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1.  How Predictability of Feeding Patches Affects Home Range and Foraging Habitat Selection in Avian Social Scavengers? 
PLoS ONE  2013;8(1):e53077.
Feeding stations are commonly used to sustain conservation programs of scavengers but their impact on behaviour is still debated. They increase the temporal and spatial predictability of food resources while scavengers have supposedly evolved to search for unpredictable resources. In the Grands Causses (France), a reintroduced population of Griffon vultures Gyps fulvus can find carcasses at three types of sites: 1. “light feeding stations”, where farmers can drop carcasses at their farm (spatially predictable), 2. “heavy feeding stations”, where carcasses from nearby farms are concentrated (spatially and temporally predictable) and 3. open grasslands, where resources are randomly distributed (unpredictable). The impact of feeding stations on vulture’s foraging behaviour was investigated using 28 GPS-tracked vultures. The average home range size was maximal in spring (1272±752 km2) and minimal in winter (473±237 km2) and was highly variable among individuals. Analyses of home range characteristics and feeding habitat selection via compositional analysis showed that feeding stations were always preferred compared to the rest of the habitat where vultures can find unpredictable resources. Feeding stations were particularly used when resources were scarce (summer) or when flight conditions were poor (winter), limiting long-ranging movements. However, when flight conditions were optimal, home ranges also encompassed large areas of grassland where vultures could find unpredictable resources, suggesting that vultures did not lose their natural ability to forage on unpredictable resources, even when feeding stations were available. However during seasons when food abundance and flight conditions were not limited, vultures seemed to favour light over heavy feeding stations, probably because of the reduced intraspecific competition and a pattern closer to the natural dispersion of resources in the landscape. Light feeding stations are interesting tools for managing food resources, but don’t prevent vultures to feed at other places with possibly high risk of intoxication (poison).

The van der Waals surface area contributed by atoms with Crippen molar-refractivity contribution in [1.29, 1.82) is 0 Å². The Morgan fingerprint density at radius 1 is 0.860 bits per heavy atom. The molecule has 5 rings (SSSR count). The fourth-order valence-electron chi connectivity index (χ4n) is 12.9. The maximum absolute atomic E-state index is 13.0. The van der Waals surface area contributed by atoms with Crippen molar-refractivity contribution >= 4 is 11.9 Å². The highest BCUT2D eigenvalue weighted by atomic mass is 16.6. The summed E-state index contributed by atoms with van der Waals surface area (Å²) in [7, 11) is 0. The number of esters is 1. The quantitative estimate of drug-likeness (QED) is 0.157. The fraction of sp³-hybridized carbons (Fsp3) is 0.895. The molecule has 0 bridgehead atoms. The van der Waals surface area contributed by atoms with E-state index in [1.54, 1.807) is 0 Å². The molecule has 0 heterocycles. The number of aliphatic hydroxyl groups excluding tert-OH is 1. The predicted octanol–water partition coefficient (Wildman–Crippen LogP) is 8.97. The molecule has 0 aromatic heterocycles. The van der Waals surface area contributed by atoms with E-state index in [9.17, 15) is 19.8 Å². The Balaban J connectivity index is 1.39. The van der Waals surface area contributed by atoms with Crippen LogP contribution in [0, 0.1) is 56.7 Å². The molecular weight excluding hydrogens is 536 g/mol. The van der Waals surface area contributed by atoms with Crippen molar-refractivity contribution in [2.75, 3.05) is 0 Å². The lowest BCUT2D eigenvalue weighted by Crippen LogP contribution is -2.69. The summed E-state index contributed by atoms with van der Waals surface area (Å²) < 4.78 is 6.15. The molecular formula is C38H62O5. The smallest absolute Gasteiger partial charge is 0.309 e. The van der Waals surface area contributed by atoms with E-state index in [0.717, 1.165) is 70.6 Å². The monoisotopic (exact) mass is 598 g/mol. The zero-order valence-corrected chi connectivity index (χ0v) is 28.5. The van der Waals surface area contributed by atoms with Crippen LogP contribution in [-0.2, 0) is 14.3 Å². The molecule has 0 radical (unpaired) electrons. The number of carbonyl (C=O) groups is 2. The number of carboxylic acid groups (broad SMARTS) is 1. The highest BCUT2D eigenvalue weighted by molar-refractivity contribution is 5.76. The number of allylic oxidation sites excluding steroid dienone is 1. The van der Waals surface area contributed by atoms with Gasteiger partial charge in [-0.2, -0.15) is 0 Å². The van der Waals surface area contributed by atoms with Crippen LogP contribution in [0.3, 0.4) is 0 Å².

doi:10.1371/journal.pone.0053077
PMCID: PMC3536817  PMID: 23301024
2.  Wind selectivity and partial compensation for wind drift among nocturnally migrating passerines 
Behavioral Ecology  2012;23(5):1089-1101.